6. Anglican Tactics and the British Government 175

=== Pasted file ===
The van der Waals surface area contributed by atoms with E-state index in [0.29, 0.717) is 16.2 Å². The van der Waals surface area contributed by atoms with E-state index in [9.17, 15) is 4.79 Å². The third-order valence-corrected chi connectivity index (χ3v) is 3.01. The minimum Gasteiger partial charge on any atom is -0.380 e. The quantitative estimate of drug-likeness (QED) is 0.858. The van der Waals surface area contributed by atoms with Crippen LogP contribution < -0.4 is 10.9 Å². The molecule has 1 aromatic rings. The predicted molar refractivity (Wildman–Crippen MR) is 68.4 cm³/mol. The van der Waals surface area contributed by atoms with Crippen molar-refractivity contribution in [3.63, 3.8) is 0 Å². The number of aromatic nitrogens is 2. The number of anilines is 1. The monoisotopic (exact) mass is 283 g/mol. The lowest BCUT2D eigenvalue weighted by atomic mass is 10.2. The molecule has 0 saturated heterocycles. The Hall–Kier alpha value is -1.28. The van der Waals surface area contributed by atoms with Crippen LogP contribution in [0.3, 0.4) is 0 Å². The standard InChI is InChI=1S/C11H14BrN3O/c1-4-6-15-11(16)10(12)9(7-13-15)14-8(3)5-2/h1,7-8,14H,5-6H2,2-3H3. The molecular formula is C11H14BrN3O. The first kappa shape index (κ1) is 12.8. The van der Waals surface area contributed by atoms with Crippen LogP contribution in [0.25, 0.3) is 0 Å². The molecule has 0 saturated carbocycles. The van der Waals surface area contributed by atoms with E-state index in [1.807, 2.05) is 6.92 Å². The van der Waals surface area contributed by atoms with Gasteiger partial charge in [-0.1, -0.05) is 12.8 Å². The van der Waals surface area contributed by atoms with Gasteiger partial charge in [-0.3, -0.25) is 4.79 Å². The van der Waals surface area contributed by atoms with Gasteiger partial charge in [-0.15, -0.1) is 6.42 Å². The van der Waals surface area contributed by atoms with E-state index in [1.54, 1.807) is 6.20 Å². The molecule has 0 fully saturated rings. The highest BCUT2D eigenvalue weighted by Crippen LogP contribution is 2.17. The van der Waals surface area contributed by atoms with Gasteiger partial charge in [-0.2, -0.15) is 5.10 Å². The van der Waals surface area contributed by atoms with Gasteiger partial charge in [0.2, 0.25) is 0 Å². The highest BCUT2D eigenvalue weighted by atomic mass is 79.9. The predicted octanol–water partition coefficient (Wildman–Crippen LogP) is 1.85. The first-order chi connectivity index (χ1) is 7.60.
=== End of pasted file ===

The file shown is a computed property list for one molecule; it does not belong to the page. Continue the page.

CHAPTER 6 Anglican Tactics and the British Government “Independency and religion will naturally produce Republicanism in the state.”1 Samuel Auchmutty Conflict over an American episcopate escalated dramatically after 1767 as positions hardened and both sides became more militant. Territorial acquisitions after the Seven Years’ War had forced the British government to reassess how it governed North America and led to a series of reforms aimed at increasing control over the colonies. Ministers held back from the question of appointing bishops, however, for fear that it would generate unrest. Their plans for reform nonetheless encouraged Church leaders in England to renew their advocacy for an American episcopate. Rather than convincing ministers, however, their renewed efforts agitated the Dissenters into further public confrontation. Tensions between Dissenters and Churchmen escalated, along with disagreements among colonial Anglicans over church governance, and the number of pamphlets and articles the public debate generated, matched that produced by the Stamp Act controversy. 2 Convincing the government to act became the main hurdle for supporters of episcopacy in the colonies, and trying to jump that hurdle only created other problems at a time when relations between Britain and the colonies increasingly became strained. Although taxation and other questions eclipsed the controversy over colonial bishops during the early 1770s, the rhetoric on both sides highlighted a divergence in political culture that made compromise impossible. Some observers even found an uncanny parallel with the confrontation between Charles I and Parliament in 1640. Secker worked for thirty years to persuade...
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